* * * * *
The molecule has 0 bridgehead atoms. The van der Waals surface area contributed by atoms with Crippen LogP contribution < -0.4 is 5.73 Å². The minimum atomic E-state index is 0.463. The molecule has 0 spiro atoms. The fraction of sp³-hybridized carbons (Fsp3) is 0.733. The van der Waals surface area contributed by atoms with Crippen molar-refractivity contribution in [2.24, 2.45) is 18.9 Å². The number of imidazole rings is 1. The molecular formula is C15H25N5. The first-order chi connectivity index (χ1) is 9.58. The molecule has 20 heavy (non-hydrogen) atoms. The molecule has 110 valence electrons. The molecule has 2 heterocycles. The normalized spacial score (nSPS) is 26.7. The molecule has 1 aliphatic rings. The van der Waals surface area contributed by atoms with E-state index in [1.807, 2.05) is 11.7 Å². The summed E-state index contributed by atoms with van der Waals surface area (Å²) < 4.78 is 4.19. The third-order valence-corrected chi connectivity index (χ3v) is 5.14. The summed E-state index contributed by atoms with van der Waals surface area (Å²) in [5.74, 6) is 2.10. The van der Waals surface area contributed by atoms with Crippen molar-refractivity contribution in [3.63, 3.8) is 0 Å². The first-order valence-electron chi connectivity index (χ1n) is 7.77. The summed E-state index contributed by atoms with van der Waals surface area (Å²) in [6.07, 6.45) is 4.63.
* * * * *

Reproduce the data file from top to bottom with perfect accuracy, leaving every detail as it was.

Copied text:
The molecule has 0 bridgehead atoms. The van der Waals surface area contributed by atoms with Crippen LogP contribution < -0.4 is 5.73 Å². The minimum atomic E-state index is 0.463. The molecule has 0 spiro atoms. The fraction of sp³-hybridized carbons (Fsp3) is 0.733. The van der Waals surface area contributed by atoms with Crippen molar-refractivity contribution in [2.24, 2.45) is 18.9 Å². The number of imidazole rings is 1. The molecular formula is C15H25N5. The first-order chi connectivity index (χ1) is 9.58. The molecule has 20 heavy (non-hydrogen) atoms. The molecule has 110 valence electrons. The molecule has 2 heterocycles. The normalized spacial score (nSPS) is 26.7. The molecule has 1 aliphatic rings. The van der Waals surface area contributed by atoms with E-state index in [1.807, 2.05) is 11.7 Å². The summed E-state index contributed by atoms with van der Waals surface area (Å²) < 4.78 is 4.19. The third-order valence-corrected chi connectivity index (χ3v) is 5.14. The summed E-state index contributed by atoms with van der Waals surface area (Å²) in [5.74, 6) is 2.10. The van der Waals surface area contributed by atoms with Crippen molar-refractivity contribution in [3.63, 3.8) is 0 Å². The first-order valence-electron chi connectivity index (χ1n) is 7.77. The summed E-state index contributed by atoms with van der Waals surface area (Å²) in [6.07, 6.45) is 4.63.